The following story comes courtesy of Huddersfield University and a paper they have published on Post Traumatic Stress Disorder.
The Bradford City Fire: The day of the match
Saturday 11th May 1985. The day itself started well, the weather was warm and just right for football or so I thought. I got on my motorbike and waved my wife and my two year old son goodbye and set off to Cottingley Bar, which is on the outskirts of Bradford, to meet my father.
When I arrived dad had made me a lovely lunch. Dad had tried to get us tickets for the main stand; as luck would have it, the seating area was sold out, so we’d have to settle for the paddock, which was situated in front of where the ‘fire’ started. After lunch, dad and I made our way down to Valley Parade.
Dad had watched Bradford City all season and they had just been promoted to the second division and won the third division title, which was brilliant for the club and Bradford in general. On our way down towards the turnstiles we could tell it was going to be a good crowd; the official attendance was more than 11,000, which at the time was good.
The atmosphere was building and the opponents Lincoln City joined us in celebrating winning the trophy, which was presented to the Bradford team just before kick off.
Lucky to be alive
It was nearing kick off and things weren’t too bad, although something didn’t seem quite right and so it proved. My mind went back to my school days. At that early age I suffered depression on a manic scale. I attended Belle Vue grammar school. My friends and I used to go down to Valley Parade on an afternoon to watch the players as we got in for free.
Everyone that sat on those old wooden planks used to remark on all the rubbish that had gathered beneath the stands. There were cigarette packets, crisp bags, old programmes and newspapers. It was a complete dump. It was a very dry day and everyone was in a festive mood.
The match started, never to finish. The fire took just four and a half minutes to burn from one end of the stand to the other, stopping near the dressing rooms. It was a complete disaster. Everybody was just rushing to the exits. As dad and I were in the paddock, we just managed to climb onto the pitch using the dugouts as our get-out clause.
A few burly Bradford fans helped dad over the wall onto the safety of the pitch and I followed, very shocked and singed from the heat. Policemen, fire fighters, fans and even the players tried to help but their efforts were in vain. Dear old dad didn’t last much after the fire, which claimed the lives of 56 people and injured more than 250 more.
My wife at the time was worried about our whereabouts, as she had heard about it on the local news and had no contact with us to see if we were OK. I arrived home OK to the delight of my wife and son. The memories will never leave me and have made me anxious, panicky, depressed and near to suicide.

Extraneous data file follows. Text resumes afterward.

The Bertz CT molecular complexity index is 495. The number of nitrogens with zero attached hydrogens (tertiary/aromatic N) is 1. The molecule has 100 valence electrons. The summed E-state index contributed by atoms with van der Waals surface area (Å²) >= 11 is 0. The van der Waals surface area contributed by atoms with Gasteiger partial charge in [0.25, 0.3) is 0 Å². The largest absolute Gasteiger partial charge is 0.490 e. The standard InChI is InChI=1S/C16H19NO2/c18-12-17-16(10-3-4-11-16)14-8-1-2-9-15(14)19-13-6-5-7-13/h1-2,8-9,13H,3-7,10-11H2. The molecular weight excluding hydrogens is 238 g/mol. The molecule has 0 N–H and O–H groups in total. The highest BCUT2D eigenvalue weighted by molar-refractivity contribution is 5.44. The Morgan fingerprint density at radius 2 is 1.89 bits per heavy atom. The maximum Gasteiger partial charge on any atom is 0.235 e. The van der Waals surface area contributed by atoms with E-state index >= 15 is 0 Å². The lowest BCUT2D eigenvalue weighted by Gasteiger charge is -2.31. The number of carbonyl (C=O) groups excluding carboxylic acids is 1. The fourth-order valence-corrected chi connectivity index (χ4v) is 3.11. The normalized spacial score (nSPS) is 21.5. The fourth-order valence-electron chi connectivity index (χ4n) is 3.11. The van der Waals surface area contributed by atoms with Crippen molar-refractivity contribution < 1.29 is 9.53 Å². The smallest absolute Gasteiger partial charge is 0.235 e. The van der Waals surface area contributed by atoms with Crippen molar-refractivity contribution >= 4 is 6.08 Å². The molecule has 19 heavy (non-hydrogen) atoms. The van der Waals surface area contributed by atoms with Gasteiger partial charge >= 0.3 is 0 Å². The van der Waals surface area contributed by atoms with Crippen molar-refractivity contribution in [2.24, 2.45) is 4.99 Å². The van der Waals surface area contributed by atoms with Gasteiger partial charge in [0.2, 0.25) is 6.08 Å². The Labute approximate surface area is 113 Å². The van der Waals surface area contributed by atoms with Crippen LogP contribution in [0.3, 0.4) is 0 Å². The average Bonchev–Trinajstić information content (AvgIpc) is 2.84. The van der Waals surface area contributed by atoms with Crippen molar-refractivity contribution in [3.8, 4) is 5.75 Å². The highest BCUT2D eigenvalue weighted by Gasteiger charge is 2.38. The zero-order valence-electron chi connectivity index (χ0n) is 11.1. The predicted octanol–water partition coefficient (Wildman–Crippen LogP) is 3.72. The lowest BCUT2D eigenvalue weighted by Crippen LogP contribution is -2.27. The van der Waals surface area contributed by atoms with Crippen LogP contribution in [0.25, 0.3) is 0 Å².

Weeks after the fire I tried to go back to work at the pit but, as I travelled to work one day, I heard someone make some awful remarks regarding the disaster. I couldn’t concentrate on the job and I had to stop working for a few months. I couldn’t sleep; I just kept having nightmares seeing all those people go to their deaths.
The first year after the Bradford fire was horrific, as one would imagine. Even bonfires in local gardens brought back memories of that horrible day. The felt roofing, the wooden seats and all that rubbish, still the bad dreams never left.
Wakening without much sleep, could only manage cat naps. This deep rooted depression which was bad even before the fire was only to go away slightly over the next two decades. The only thought was to sit about the house, curtains pulled, unshaven and not being able to physically work down the pit.
Tablets and medication always close to me, too close! A few years on People couldn’t believe that I was so poorly, saying I should pull myself together. Even people close to me. Daniel now aged 5 didn’t understand what I was going through at that time. Daniel knew a few years on that I was poorly.
Five years later
I had to sort things out. My marriage had suffered, I needed to go back to work. Daniel’s mum and I decided to go into the licensing trade, hoping this would bring things together. I was trained as a manager, so I had a start and the backing of my ex-wife. She was a brilliant landlady, taking care of the money and ordering side of things. Life took on a different perspective. Until I had my second nervous breakdown. I managed to get a bit better, but my marriage ended soon after. Who would live with a person like me?
Everything was at a standstill; I had no wife for help. Daniel was at school in Featherstone, but I only saw him three days a week. He had become a strong character, not letting my condition interfere with his education. Daniel, my eldest son John and daughter Victoria were all brilliant at their respective schools and they all have good jobs, which makes me proud.
Well, here we are nearly 20 years after the disaster. I am stronger and able to write this piece of work, whereas 10 years ago I couldn’t have managed it. I have had some first class training at Baghill House and Fieldhead Hospital1, which has proved very therapeutic. My son, who is now 21 and ironically a Bradford City fan, realises what his granddad and I went through and has helped me complete this work.
The main stand at Valley Parade has now been replaced by a brilliant structure, which incorporates a memorial with the names of those who lost their lives. Daniel helped me return to Valley Parade to watch football and overcome many obstacles and has been a big help to me. My thanks go to him and his mother, also Virginia, Chris and everybody at Fieldhead Hospital.